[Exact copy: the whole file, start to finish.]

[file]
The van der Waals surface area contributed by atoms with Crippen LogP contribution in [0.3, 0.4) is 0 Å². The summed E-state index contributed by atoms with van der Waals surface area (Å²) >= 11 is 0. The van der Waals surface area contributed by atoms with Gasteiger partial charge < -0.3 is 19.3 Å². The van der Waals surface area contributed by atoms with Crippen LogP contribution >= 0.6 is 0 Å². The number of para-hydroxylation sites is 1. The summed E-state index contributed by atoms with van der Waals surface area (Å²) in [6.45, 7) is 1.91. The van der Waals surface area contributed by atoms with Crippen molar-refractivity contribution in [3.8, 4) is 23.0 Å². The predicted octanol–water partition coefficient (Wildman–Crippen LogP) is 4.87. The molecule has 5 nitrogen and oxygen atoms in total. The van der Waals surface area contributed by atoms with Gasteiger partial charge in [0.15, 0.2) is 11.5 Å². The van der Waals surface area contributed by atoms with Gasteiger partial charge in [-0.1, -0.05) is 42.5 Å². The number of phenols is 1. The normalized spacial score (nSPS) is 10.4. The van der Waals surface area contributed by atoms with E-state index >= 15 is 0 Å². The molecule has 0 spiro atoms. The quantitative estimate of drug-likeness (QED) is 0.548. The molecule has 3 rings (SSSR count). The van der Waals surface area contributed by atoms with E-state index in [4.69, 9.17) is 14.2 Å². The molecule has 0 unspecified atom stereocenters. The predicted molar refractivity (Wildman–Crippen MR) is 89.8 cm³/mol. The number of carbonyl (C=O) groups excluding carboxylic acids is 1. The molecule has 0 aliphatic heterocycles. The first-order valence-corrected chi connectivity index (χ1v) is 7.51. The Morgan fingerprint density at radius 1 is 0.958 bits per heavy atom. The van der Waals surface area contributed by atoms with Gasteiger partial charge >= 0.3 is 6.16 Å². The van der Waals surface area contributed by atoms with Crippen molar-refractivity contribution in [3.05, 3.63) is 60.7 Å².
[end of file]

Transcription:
The van der Waals surface area contributed by atoms with Crippen LogP contribution in [0.3, 0.4) is 0 Å². The summed E-state index contributed by atoms with van der Waals surface area (Å²) >= 11 is 0. The van der Waals surface area contributed by atoms with Gasteiger partial charge < -0.3 is 19.3 Å². The van der Waals surface area contributed by atoms with Crippen LogP contribution >= 0.6 is 0 Å². The number of para-hydroxylation sites is 1. The summed E-state index contributed by atoms with van der Waals surface area (Å²) in [6.45, 7) is 1.91. The van der Waals surface area contributed by atoms with Crippen molar-refractivity contribution in [3.8, 4) is 23.0 Å². The predicted octanol–water partition coefficient (Wildman–Crippen LogP) is 4.87. The molecule has 5 nitrogen and oxygen atoms in total. The van der Waals surface area contributed by atoms with Gasteiger partial charge in [0.15, 0.2) is 11.5 Å². The van der Waals surface area contributed by atoms with Gasteiger partial charge in [-0.1, -0.05) is 42.5 Å². The number of phenols is 1. The normalized spacial score (nSPS) is 10.4. The van der Waals surface area contributed by atoms with E-state index >= 15 is 0 Å². The molecule has 0 spiro atoms. The quantitative estimate of drug-likeness (QED) is 0.548. The molecule has 3 rings (SSSR count). The van der Waals surface area contributed by atoms with E-state index in [4.69, 9.17) is 14.2 Å². The molecule has 0 unspecified atom stereocenters. The predicted molar refractivity (Wildman–Crippen MR) is 89.8 cm³/mol. The number of carbonyl (C=O) groups excluding carboxylic acids is 1. The molecule has 0 aliphatic heterocycles. The first-order valence-corrected chi connectivity index (χ1v) is 7.51. The Morgan fingerprint density at radius 1 is 0.958 bits per heavy atom. The van der Waals surface area contributed by atoms with Gasteiger partial charge >= 0.3 is 6.16 Å². The van der Waals surface area contributed by atoms with Crippen molar-refractivity contribution in [3.05, 3.63) is 60.7 Å².